2011 was one of my best years as a writer. It was also one of my worst years as a writer. It was also, apparently, the year I tried to riff on Charles Dickens for some cheap end-of-year poignancy. But seriously, the year was a mix of the extremes.
The year started fairly strong as I finished off a rather grueling 100-Days-or-Bust challenge to write something every day for 100 days in a row. I had started it with a NaNoWriMo the previous November and just kept going. What made it particularly grueling was that I got stuck on the novel in late December and just couldn’t grind past it then. (More on that later.) So, instead, I did a metric shit-ton of journaling, blogging, and meta-writing that never saw the light of day. Still, I got through the 100 days and swore that I would never do it again. I mean, seriously, sometimes you just need to take the day off.
In February, I read “Word Work: Surviving and Thriving as a Writer” by Bruce Holland Rogers, probably the best writing book I’ve ever read, and it doesn’t really even talk that much about writing. It’s less about how to write, and more about how to be a writer. It’s very touchy-feely stuff, and kind of hard to describe, but it really changed the way I thought about writing, both in terms of my long-term dreams and in setting some short-term goals.
He also wrote pretty well about the distinction between dreams and goals. It’s a topic I’ve seen a lot of writers blogging about lately, and they’ve all done it better than I could, but the short version is this: dreams are things you want but are outside of your control, while goals are things you want that are completely within your control. I don’t think I was having a lot of confusion over this distinction, but seeing it that way at least helped me to set some dreams aside and start focusing on some goals.
So, the goals I set were this:
1) Finish the draft for Hell Bent.
2) Finish the edits to Beneath the Sky and get it to an agent.
3) See about starting another draft.
All fine and dandy, I was ready to go. It was only February, so by all means, I should be wrapping stuff by June or July, right? Except that as June was wrapping up, I realized I hadn’t done anything yet. I hadn’t written another word on Hell Bent. I hadn’t finished the edits to Beneath the Sky. I didn’t even know what I wanted to do for that next draft, except that it should probably be SF.
But no problem! The year was only halfway done. It was still salvageable. I’d get right on it. But about the only writing I did over the summer was an occasional journal entry angsting over the fact that I wasn’t getting anywhere on my writing. Wow, how many years have I lost to that activity?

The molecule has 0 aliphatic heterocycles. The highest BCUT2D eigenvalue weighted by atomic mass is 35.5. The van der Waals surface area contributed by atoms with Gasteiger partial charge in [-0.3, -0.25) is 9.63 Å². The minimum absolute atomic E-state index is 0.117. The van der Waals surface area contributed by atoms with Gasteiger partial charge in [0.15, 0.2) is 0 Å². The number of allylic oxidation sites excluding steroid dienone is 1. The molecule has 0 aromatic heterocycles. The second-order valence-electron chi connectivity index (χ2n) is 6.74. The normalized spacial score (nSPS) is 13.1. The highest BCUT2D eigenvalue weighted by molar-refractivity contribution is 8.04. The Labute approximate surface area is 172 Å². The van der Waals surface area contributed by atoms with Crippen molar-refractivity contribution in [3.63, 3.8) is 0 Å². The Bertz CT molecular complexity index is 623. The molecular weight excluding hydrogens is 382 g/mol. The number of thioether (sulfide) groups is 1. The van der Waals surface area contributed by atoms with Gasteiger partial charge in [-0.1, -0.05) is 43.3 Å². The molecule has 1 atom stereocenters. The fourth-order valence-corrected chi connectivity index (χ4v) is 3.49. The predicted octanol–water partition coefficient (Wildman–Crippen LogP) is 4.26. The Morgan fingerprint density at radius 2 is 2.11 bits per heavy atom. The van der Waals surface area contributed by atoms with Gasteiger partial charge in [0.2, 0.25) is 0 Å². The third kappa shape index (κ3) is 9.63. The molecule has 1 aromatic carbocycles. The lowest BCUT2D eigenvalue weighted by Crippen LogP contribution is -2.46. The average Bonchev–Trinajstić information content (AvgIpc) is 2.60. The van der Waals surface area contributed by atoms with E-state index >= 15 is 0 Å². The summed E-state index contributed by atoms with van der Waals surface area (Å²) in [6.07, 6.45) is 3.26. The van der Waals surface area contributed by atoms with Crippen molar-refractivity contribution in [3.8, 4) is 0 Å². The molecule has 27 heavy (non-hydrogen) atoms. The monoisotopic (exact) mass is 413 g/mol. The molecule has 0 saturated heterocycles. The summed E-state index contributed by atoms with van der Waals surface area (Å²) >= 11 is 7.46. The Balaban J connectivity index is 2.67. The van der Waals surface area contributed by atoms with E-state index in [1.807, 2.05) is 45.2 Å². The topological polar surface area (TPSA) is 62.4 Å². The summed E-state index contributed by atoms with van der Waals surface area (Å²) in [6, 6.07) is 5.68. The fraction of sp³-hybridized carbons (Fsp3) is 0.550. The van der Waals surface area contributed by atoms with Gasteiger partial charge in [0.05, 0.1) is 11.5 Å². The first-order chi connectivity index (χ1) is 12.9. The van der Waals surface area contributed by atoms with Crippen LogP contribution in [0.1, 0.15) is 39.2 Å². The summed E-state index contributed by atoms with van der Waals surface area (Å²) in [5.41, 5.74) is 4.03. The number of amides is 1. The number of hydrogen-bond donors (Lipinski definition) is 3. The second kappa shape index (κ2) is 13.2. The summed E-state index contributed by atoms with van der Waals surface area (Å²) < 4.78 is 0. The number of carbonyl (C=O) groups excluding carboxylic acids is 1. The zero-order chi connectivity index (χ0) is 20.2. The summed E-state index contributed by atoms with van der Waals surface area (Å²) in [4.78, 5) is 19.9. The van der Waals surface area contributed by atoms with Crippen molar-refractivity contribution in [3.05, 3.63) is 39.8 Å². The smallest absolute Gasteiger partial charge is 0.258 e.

Then in September, something changed in my head, and looking back I point to two quite separate sources. First, reading other writer blogs (notably Kristine Kathryn Rusch) finally woke me up to the tectonic shifts happening in publishing right now. It made me seriously reconsider my plans to pursue agented traditional publishing. Second, I was talking to a friend who was frustrated that his filmmaking career was stalled. We kibitzed about desires and goals and our frustrations with not getting anywhere. We didn’t come away with any grand plans, but I do know that I walked away thinking, “Man, I don’t want to be having this same conversation in two years.”
So in mid-September, I figured, hey, I’ve still got three and a half months left, let’s go. In a sense, I kind of decided to double-down with a slightly stepped up set of goals, which were:
1) Finish Hell Bent, do a first-pass edit, and get it into the hands of my alpha readers.
2) Finish the edits to Beneath the Sky, do a copy edit pass on it, and figure out what I’m going to do with it.
3) Write the draft to a brand new novel, which I still hadn’t decided what it should be.
4) Finally start that blog I’d been planning for two years.
I knew it was a lot, especially for as late as September 15th. I told myself that I wanted to set myself an outrageous goal and just sprint for it. Well, I did, and while I didn’t complete everything, I did a pretty good job at it. Taking them one at a time:
1) Hell Bent: I finished the draft. The biggest step on that was changing my original idea for the climax. I had been blocked on it because I knew the original idea was unsatisfying. By September, I realized that I had set up a Lois Lane in a Superman kind of world, and I had Lois Lane waiting to be rescued by Superman. That’s fine if Superman is your protagonist, but in my case, it was Lois. So, once I figured out how Lois was going to get out of it on her own (and save Superman in the process), it was a quick dash to the finish. After a short break, I tore through the initial red-line edit pass, but then I stalled on actually doing the rewrites. Hence, it never got as far as the alpha readers. Still, I’m pretty happy with how far I got it.
2) I finished the edits to Beneath the Sky, though I still haven’t done the copy edit pass on it. However, I have decided at last what I’m going to do with it, but that’s a topic for a whole’nuther post next year.
3) I cranked out a completely new draft, which I finished just yesterday. It’s tentatively titled “Ships of my Fathers” and is set in the same universe as Beneath the Sky, though it is not a sequel.
4) Well, if you’re reading this, then I think we can safely say that I started that blog I’d been planning. Originally it was going to be a podcast, and it might someday still become one, but for now I’m reasonably happy pontificating in text-mode.
So, it was not a complete success, but it was far from a complete failure. Looking back at the goals I set in February, I feel pretty damn good about what I got done, and the success has me feeling good about my goals for 2012. For those, tune in next week.